American Cuisine? No Thanks!

Burger and Fries … and Fries and Burgers

As I grow older, I realize more and more how different I am from most Americans. Politically, I have re-defined myself as independent of the two major political parties, and totally uninterested in the minor ones. Racially, I no longer consider myself to be white—ever since I have become so disgusted with misbehaving whites in the Trumpf era. (As a Hungarian, I consider myself to be of Other Race, namely Finno-Ugric, the language family to which the Hungarian language belongs, originating in the borderlands between Europe and Asia.) Now I find myself disliking most American food. At those times I am forced to eat at an American restaurant, I am usually lucky if I can finish 30% of my meal.

I make an exception in the case of the foods of the American South and Southwest. And I like Italian, Latin American, Asian, African, and Middle Eastern foods. And I still love Hungarian food, if I can find any! But don’t offer me a burger and fries. Been there. Done that. Am finished with it once and for all.

That has led to some problems with Martine. Most of the time, she likes to eat stuff I don’t like, such as burgers, pot roast, fried chicken, and mashed potatoes. I will indulge her on weekends when we go out to eat, but I don’t make much of a dent in what is served to me. And no Cokes or Pepsis, please, just iced black tea without chemical additives. In the end, I make sure she gets what she wants, but she is frightened that I am becoming a vegetarian of the Indian Subcontinent variety.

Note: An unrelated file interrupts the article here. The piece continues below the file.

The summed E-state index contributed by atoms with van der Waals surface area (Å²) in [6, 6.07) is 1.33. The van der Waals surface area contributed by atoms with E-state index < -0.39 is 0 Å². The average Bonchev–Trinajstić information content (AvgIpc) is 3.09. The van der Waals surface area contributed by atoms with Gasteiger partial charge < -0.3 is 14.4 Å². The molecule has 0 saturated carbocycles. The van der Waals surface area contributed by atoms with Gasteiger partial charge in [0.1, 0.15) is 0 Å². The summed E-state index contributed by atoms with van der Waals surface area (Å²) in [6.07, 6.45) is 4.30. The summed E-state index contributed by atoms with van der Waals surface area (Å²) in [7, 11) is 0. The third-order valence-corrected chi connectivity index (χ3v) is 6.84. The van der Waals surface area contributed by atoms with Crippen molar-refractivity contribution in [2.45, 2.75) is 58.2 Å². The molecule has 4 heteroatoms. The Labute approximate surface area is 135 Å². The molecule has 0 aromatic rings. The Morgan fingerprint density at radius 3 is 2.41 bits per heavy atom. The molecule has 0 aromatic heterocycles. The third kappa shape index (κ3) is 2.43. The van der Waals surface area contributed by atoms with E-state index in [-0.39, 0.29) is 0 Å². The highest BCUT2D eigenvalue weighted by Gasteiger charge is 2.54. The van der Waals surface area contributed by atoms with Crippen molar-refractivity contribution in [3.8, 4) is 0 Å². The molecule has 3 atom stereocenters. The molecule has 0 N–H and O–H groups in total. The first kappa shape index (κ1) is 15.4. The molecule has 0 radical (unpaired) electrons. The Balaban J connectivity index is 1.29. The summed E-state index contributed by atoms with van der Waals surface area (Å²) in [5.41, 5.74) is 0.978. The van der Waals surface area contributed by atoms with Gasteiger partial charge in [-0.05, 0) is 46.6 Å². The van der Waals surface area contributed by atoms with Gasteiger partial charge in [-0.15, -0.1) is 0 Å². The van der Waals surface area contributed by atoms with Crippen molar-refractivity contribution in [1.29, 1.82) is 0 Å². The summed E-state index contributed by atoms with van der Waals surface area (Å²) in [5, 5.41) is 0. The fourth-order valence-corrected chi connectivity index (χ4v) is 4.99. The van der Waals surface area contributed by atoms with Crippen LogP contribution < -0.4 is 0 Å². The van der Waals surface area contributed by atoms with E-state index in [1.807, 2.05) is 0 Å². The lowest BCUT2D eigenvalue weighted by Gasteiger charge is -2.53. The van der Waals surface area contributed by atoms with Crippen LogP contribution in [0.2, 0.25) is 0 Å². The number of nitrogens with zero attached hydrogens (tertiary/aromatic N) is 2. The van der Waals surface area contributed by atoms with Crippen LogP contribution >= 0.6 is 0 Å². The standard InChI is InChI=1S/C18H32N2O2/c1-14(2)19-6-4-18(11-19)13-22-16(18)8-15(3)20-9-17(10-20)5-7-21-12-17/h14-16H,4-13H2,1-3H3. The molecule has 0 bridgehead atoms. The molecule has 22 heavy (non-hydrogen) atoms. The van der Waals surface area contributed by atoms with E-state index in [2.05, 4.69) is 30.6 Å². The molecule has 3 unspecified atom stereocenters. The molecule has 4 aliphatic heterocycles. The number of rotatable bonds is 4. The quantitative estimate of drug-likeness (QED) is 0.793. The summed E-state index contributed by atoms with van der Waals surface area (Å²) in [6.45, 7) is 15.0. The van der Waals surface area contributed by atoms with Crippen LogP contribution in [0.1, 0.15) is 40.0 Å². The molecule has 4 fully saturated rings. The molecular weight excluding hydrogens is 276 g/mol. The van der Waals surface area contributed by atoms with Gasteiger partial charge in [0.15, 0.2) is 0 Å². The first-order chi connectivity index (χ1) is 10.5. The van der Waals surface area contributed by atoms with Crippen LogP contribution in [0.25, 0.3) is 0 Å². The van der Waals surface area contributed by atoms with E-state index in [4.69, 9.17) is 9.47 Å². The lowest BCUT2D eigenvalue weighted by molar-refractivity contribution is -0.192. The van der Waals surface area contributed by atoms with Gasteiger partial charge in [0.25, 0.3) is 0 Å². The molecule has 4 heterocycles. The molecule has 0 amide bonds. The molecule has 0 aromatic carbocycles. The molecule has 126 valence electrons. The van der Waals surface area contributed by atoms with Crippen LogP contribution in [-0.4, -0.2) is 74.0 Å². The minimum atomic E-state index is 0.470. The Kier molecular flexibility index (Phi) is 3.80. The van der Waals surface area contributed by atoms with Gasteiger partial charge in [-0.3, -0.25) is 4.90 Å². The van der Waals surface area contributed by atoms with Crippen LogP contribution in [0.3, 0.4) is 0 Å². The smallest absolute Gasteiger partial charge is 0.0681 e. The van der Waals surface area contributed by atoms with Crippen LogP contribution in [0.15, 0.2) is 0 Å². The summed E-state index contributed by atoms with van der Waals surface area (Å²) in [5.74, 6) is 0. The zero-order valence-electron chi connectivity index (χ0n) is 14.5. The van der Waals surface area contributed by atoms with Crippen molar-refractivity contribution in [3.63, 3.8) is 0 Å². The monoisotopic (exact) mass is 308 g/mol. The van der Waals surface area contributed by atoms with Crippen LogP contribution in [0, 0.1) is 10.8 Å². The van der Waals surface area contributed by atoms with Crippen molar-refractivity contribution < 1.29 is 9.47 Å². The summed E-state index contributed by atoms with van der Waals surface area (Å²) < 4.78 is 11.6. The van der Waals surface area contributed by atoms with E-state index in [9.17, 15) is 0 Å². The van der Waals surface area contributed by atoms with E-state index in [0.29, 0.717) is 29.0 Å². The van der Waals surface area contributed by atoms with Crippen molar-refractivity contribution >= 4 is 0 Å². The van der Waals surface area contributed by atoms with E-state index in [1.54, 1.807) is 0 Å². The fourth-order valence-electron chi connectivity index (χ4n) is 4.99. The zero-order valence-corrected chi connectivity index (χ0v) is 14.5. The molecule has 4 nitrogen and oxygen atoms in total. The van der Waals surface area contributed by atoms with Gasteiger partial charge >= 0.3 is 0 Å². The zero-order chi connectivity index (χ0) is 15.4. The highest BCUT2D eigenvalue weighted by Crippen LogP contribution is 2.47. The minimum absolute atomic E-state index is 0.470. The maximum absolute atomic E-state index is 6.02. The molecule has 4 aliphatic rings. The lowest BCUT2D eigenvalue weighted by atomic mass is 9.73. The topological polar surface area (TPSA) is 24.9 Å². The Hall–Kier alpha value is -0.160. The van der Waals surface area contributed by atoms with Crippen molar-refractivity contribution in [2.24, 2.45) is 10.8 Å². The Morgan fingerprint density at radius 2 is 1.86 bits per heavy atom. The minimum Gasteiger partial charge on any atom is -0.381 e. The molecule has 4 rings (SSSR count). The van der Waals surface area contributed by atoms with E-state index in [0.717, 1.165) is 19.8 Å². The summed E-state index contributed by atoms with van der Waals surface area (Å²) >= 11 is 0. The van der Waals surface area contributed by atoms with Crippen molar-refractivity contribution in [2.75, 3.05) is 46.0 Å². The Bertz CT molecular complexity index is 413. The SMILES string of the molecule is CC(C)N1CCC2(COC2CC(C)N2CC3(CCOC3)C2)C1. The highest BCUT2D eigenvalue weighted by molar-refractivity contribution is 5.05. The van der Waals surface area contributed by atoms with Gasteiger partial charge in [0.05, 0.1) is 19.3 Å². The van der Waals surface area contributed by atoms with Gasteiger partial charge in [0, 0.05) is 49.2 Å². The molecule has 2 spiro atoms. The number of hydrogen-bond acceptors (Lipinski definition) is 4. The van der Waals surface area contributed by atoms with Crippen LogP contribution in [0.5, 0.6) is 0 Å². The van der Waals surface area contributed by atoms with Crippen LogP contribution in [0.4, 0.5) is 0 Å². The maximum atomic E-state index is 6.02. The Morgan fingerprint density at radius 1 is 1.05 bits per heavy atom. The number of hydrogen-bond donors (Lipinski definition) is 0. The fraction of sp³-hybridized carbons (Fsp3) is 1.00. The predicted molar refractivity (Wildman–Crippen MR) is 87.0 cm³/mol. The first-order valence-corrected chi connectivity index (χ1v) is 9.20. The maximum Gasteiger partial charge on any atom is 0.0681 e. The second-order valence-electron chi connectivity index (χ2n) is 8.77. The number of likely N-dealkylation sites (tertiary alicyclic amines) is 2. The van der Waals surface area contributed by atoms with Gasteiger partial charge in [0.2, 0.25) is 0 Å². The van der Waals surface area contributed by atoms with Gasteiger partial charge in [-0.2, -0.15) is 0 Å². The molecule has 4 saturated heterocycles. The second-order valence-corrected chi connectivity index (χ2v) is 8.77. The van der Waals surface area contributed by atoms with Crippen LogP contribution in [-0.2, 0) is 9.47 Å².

During the last six weeks, Martine has had major digestive issues, so that I have concentrated on improving my vegetarian curries. And I have done so substantially, to an extent that alarms my little French girl. I suspect that we shall come to some sort of agreement in the end, even if I have to cook some foods I am not interested in tasting.

My Flirtation with India

Mumbai Street Scene

For years, I have been fascinated with India in a way I have not been with any other Asian locale. Is it possible that I would ever go there on a vacation? There are a number of factors pro and con:

PRO

  • I have a good friend—Mohan—in Chennai (formerly known as Madras).
  • I love reading about India. One of my favorite authors is the Tamil R. K. Narayan who wrotre a series of novels about a mythical town called Malgudi. Also, I have just finished Paul Theroux’s The Elephanta Suite, which I enjoyed.
  • English would probably take me further in India than in any other Asian destination.
  • Indian curries, especially vegetarian curries, are one of my favorite cuisines.

CON